Begin by making the Command Window active (usually done by clicking anywhere in the window). Then, use the Z (zap) command to clear the Graphics Window. You are now ready to create a sphere using the in command. At the MGED prompt type: in sph2.s sph[Enter]
MGED will respond with:
Enter X, Y, Z of vertex:
You must tell MGED where to position the vertex (center) of your sphere in space. Type at the MGED prompt: 4 4 4[Enter]
As you work in MGED, you will often be asked to enter a value for a vector or a vertex. In MGED, a vector represents the distance and direction from one point in space to another, and a vertex is one single point in space. The values entered for a vector are typically used to create an object with specific dimensions. The values entered for a vertex place the object in space.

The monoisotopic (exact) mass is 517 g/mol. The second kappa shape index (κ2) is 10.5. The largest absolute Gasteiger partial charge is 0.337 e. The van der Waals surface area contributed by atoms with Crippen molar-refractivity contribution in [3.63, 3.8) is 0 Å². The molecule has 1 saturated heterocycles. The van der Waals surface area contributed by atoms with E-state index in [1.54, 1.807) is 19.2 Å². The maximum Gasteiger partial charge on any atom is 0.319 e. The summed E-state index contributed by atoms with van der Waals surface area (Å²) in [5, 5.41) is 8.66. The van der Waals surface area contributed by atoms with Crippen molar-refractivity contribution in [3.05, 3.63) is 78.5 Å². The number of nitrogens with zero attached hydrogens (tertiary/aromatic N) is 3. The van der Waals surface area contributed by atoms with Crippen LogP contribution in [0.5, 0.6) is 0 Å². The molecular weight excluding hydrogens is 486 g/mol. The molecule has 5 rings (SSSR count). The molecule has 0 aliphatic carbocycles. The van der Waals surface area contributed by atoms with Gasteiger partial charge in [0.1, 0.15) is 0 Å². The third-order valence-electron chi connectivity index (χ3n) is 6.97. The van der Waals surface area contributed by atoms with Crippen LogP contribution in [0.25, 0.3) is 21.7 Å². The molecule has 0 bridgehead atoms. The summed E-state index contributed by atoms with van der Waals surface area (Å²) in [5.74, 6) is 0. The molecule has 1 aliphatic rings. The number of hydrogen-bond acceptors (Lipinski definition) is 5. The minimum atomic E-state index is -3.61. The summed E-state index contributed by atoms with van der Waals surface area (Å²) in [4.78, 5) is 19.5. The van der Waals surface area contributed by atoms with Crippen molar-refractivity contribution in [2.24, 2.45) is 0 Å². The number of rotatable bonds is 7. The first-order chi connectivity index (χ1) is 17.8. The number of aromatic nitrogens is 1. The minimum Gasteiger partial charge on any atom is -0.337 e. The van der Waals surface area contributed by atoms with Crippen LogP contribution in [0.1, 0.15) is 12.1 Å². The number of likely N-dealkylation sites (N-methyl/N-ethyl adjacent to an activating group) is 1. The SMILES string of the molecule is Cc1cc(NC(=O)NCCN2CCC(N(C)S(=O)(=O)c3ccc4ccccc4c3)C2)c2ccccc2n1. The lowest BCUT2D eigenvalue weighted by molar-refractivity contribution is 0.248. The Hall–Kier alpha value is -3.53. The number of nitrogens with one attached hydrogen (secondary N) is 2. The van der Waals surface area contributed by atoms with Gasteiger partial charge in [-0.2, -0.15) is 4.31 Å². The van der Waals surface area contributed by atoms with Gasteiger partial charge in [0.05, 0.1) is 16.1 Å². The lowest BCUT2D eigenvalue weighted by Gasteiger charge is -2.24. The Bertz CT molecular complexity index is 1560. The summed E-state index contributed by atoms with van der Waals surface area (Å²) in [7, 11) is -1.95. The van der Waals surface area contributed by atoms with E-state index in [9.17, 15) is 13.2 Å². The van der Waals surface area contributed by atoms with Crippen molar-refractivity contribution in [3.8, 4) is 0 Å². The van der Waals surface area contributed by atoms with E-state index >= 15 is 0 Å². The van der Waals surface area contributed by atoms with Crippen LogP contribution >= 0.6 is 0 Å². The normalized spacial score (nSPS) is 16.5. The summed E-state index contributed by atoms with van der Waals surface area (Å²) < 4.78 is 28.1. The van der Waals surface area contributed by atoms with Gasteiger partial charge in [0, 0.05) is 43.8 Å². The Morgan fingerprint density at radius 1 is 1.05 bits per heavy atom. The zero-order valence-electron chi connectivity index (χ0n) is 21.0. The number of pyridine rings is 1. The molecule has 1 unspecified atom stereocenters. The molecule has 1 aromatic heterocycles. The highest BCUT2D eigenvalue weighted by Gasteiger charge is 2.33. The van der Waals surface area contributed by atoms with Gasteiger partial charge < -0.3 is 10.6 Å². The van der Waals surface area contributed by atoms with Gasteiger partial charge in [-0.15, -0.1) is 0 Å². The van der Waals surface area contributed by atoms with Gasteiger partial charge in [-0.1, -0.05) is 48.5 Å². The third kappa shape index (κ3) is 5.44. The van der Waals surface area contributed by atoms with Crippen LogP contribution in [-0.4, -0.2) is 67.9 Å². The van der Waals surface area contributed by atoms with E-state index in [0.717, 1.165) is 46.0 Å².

Your sphere will now be placed at (x,y,z)=(4,4,4), as measured in millimeters. Notice that the numbers are separated by spaces followed by the ENTER key. MGED will now ask you to:
The radius of your sphere will be 3 mm. The following is the dialog that
should appear in your Command Window (including the appropriate
mged> in sph2.s sph
Enter X, Y, Z of vertex: 4 4 4
Enter radius: 3
51 vectors in 0.000543 sec
The last line of this dialog is simply a record of the computer's speed in
drawing the shape. It has no real usefulness to the user at this point.
A sphere has now been created, and a wireframe drawing similar to the one created using the make command should appear in your Graphics Window.